Why Does My Dog Keep Licking their Paws?
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Have you asked yourself this question more than once? Perhaps you have given no importance to the matter, since on most occasions there is no underlying problem related to the behavior.
Yet, sometimes their licking can become excessive and can cause secondary injuries. Their vigorous grooming and niggling can indeed lead to issues.
Luckily AnimalWised are here to provide you with a detailed answer for: Why does my dog keep licking their paws?
Dogs have sweat glands on their paws
Before you find out why your dog licks their paws so often, it is important to first know that these paws contain sweat glands. Dogs sweat through different parts of the body, but one of them is their paws.
The main function of the sweat glands is for thermoregulatory (to form sweat, to regulate the temperature). But it also has an odoriferous component. This means they are in charge of producing substances that are degraded by the bacteria present in the skin when arriving at the cutaneous surface. The same glands give the dog (or cat) a characteristic smell (hence these animals also mark territory with their paws).
Licking pillows in hot or cold temperatures
In extreme cold climates, secretions of the sweat glands become small crystallites. These cause discomfort in dogs. In fact, dogs selected for pulling sleds, such as the Siberian husky, or the Alaskan malamute, have quite a few less sweat glands on their paws than other breeds. Of course, they have eliminated these problems from offspring during selective breeding.
Sometimes there are no problems with these glands, but the skin of the paws can be cracked with the cold air. Walking on snow or rocky terrain, can cause a dog to lick their paws compulsively.
On very hot and humid days, we are always advised to soak our dog's paws. Precisely because it is a way of regulating body temperature.This cleansing helps to eliminate the remains of eccrine and eccrine production in the sweat glands- letting them continue working efficiently.
To explain this more simply, your dog's body tries to produce a secretion that helps it to lower the temperature. But, at the outlet of the gland channel, this one is with a lot of previous secretions not retired that make of "plug". This causes itching and intense discomfort that our dog tries to alleviate through licking.
How to prevent your dog licking their paws
If your dog has sensitive paws and will be exposed to extreme temperatures, it would be advisable to use some protective products. This kind of varnish that is smeared on the paws usually combines acids with plant extracts such as Aloe vera or the Asian Centella.
On the contrary, on days of excessive heat, it is advisable to cool your dog by frequently soaking their paws in fresh water. This encourages thermoregulation and removes substances that may prevent the sweat glands functioning properly.
Malassezia pachydermatis is a yeast that is present throughout the body of a dog. However there is much more in paws, specifically in the interdigital zone (among other places).
If your dog suffers from a yeast overgrowth, because they are allergic to pollen, food, stress ... etc, it is possible that the first symptom is excessive licking of their paws. This will cause a great increase of Malassezia and the subsequent invasion of opportunistic bacteria.
We usually find dogs with white coat with an orange color around their paws, since the constant licking causes discoloration.
How to treat Malasseziapaw licking?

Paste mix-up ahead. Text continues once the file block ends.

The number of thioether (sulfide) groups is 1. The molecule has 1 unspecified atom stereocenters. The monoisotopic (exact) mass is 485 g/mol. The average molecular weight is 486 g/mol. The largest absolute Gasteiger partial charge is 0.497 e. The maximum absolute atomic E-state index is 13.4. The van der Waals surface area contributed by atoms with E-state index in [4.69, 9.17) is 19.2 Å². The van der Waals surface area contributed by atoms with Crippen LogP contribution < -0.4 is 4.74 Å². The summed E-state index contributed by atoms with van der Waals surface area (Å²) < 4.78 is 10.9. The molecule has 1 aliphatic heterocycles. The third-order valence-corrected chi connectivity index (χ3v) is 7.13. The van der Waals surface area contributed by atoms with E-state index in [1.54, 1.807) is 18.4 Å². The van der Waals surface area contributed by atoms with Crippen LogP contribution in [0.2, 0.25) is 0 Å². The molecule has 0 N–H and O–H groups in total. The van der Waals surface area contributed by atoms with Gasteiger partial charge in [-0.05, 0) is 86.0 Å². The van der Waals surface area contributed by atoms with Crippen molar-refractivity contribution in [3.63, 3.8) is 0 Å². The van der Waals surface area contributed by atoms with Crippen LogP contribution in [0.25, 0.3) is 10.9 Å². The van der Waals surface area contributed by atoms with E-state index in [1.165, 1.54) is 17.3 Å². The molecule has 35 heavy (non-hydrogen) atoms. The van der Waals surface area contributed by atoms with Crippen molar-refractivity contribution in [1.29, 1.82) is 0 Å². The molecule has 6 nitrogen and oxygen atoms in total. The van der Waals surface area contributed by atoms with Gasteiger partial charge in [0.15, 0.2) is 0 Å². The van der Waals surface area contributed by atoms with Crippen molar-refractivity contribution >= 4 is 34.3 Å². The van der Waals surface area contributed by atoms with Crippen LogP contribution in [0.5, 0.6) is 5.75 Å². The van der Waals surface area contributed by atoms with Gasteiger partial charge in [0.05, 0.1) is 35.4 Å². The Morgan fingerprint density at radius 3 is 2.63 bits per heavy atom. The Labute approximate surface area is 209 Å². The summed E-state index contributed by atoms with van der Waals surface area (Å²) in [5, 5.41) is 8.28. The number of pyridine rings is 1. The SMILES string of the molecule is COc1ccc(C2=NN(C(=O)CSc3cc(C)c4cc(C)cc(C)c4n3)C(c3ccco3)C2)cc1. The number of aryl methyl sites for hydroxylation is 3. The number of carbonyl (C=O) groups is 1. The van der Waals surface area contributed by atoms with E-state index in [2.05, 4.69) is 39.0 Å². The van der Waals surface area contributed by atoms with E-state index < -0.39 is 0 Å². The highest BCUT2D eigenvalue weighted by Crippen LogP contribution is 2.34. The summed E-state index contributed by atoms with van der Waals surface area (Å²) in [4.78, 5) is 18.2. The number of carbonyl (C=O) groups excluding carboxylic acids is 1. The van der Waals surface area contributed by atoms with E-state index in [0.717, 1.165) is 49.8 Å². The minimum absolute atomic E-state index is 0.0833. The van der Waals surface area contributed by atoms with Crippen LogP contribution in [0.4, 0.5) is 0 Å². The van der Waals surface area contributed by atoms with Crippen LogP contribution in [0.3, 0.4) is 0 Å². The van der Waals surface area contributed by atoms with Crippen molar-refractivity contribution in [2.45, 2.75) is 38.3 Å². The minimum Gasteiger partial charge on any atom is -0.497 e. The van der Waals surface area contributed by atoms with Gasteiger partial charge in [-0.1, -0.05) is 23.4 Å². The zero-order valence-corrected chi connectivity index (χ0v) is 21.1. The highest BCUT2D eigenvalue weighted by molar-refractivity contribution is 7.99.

It is necessary to deal with the cause that leads to yeast overgrowth and eliminate it, or at least, control it. Until then, the population of these fungi can be controlled with daily baths of diluted non-soap chlorhexidine. This should be in contact with the pads about 10-15 minutes a day (chlorhexidine works by contact time). Also, keeping the areas as dry as possible helps a lot, since fungi or yeast always proliferate better in humid places.
Occasionally, your veterinarian will recommend ointments based on miconazole or clotrimazole if your dog won't let you soak their paws.
Licking because of trauma
Other times, your dog will insistently lick their paws because of a traumatic cause, like standing on a nail. What is concerning about this cause is the fact that this often leads to an infected leg.
In summer, often thorns can pierce through their paws, especially in breeds with abundant hair like the cocker spaniel. Precisely because of the amount of hair, they go unnoticed. Once they pierce the interdigital skin barrier, they may be lodged there causing pain, lameness, or constant licking of the area to ease discomfort.
Carefully check their paws in summer - trimming hair in that area is critical. If you find something embedded in your dog's paw, remove it carefully and apply some antiseptic. Avoid aggressive or irritating formulas (iodine diluted in saline physiological, for example). If you are unsure about this process, consult your vet.
If you have ruled out the aforementioned problems, perhaps you may encounter a compulsive behavior, also known as a stereotypy. We could define this disorder as a repetitive behavior and without an clear purpose.
If you think that your dog may be suffering from a stereotypy, it will be essential to review the five freedoms of animal welfare. Also, you should contact a specialist, such as an ethologist: a veterinarian specializing in canine psychology.
If you want to read similar articles, we recommend you to go to our other health problems section.
This article is purely informative. AnimalWised does not have the authority to prescribe any veterinary treatment or create a diagnosis. We invite you to take your pet to the veterinarian if they are suffering from any condition or pain.
If you want to read similar articles to Why Does My Dog Keep Licking their Paws?, we recommend you visit our Other health problems category.